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In a November 25th op-ed for The New York Times titled "The Losses We Share," Meghan Markle, Duchess of Sussex, opens up about having a miscarriage in July. After experiencing a severe cramp while changing son Archie's diaper on a morning like any other, Markle wrote, "I knew, as I clutched my firstborn child, that I was losing my second."
Markle said she remembers laying in her hospital bed and recalling the moment journalist Tom Bradby asked if she was OK during the South African tour she and Prince Harry went on shortly after Archie was born. "I answered him honestly, not knowing that what I said would resonate with so many...But it wasn’t responding honestly that helped me most, it was the question itself," Markle wrote.
"Sitting in a hospital bed, watching my husband’s heart break as he tried to hold the shattered pieces of mine, I realized that the only way to begin to heal is to first ask, 'Are you OK?'"
In asking the question aloud, Markle wrote, she realized how loaded it was. Are any of us really OK in this year when sickness, social injustice, and constant political opposition continue to knock us down? "That polarization, coupled with the social isolation required to fight this pandemic, has left us feeling more alone than ever," she wrote.
"I knew, as I clutched my firstborn child, that I was losing my second,” Meghan Markle writes about her miscarriage. Today, we are sharing an essay by the Duchess of Sussex about the loss that she and Prince Harry suffered earlier this year. https://t.co/xCJbgPgufq
— New York Times Opinion (@nytopinion) November 25, 2020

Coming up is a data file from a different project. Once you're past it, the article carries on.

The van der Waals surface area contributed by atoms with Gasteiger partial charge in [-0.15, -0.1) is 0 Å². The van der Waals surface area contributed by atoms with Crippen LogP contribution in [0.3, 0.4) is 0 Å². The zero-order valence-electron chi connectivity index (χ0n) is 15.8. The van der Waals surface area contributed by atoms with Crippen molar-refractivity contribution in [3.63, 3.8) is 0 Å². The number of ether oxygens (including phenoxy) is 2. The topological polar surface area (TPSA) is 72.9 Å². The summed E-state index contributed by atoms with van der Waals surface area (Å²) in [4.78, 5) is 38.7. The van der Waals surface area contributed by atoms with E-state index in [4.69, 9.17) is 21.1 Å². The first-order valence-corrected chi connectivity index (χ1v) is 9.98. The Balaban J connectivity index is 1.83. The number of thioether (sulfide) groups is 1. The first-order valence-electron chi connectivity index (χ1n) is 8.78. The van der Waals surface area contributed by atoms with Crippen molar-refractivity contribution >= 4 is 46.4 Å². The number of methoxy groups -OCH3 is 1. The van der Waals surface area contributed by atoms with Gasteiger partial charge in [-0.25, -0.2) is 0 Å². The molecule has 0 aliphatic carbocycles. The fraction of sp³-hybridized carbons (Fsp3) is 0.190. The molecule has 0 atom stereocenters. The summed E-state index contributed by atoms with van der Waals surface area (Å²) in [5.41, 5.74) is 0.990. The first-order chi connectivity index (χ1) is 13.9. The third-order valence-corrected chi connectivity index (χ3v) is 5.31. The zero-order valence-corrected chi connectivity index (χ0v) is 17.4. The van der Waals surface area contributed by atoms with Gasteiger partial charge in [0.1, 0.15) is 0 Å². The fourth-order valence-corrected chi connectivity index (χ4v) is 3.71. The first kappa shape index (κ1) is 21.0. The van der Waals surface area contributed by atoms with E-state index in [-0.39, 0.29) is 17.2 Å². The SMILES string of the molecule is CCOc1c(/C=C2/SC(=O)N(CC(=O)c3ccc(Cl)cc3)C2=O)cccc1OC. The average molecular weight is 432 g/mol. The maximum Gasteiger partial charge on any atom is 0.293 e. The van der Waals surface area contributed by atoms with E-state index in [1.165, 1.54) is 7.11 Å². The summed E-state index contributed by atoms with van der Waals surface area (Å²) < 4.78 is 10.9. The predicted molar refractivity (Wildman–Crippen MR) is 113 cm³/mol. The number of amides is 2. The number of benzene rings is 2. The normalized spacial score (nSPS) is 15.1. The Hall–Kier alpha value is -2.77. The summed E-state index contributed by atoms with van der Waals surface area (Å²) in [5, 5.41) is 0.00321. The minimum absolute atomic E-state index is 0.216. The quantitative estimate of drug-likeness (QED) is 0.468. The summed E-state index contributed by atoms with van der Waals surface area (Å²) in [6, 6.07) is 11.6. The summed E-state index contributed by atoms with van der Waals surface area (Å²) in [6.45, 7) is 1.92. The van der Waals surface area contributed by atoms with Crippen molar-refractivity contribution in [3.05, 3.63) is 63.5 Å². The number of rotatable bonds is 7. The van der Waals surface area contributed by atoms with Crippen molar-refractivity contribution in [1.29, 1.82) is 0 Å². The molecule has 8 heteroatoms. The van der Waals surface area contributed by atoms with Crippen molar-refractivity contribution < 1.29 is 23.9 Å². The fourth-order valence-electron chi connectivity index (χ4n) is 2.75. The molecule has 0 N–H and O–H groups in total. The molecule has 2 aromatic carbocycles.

"Losing a child means carrying an almost unbearable grief, experienced by many but talked about by few," Markle continued. "In the pain of our loss, my husband and I discovered that in a room of 100 women, 10 to 20 of them will have suffered from miscarriage. Yet despite the staggering commonality of this pain, the conversation remains taboo, riddled with (unwarranted) shame, and perpetuating a cycle of solitary mourning."
She noted that "unbearable grief" can become more bearable if we are willing to talk to one another and listen. "We have learned that when people ask how any of us are doing, and when they really listen to the answer, with an open heart and mind, the load of grief often becomes lighter—for all of us," Markle wrote. "In being invited to share our pain, together we take the first steps toward healing."
Markle asked us to commit to asking others if they're OK this Thanksgiving. "As much as we may disagree, as physically distanced as we may be, the truth is that we are more connected than ever because of all we have individually and collectively endured this year," she said.
"For the first time, in a long time, as human beings, we are really seeing one another," Markle wrote. "Are we OK? We will be."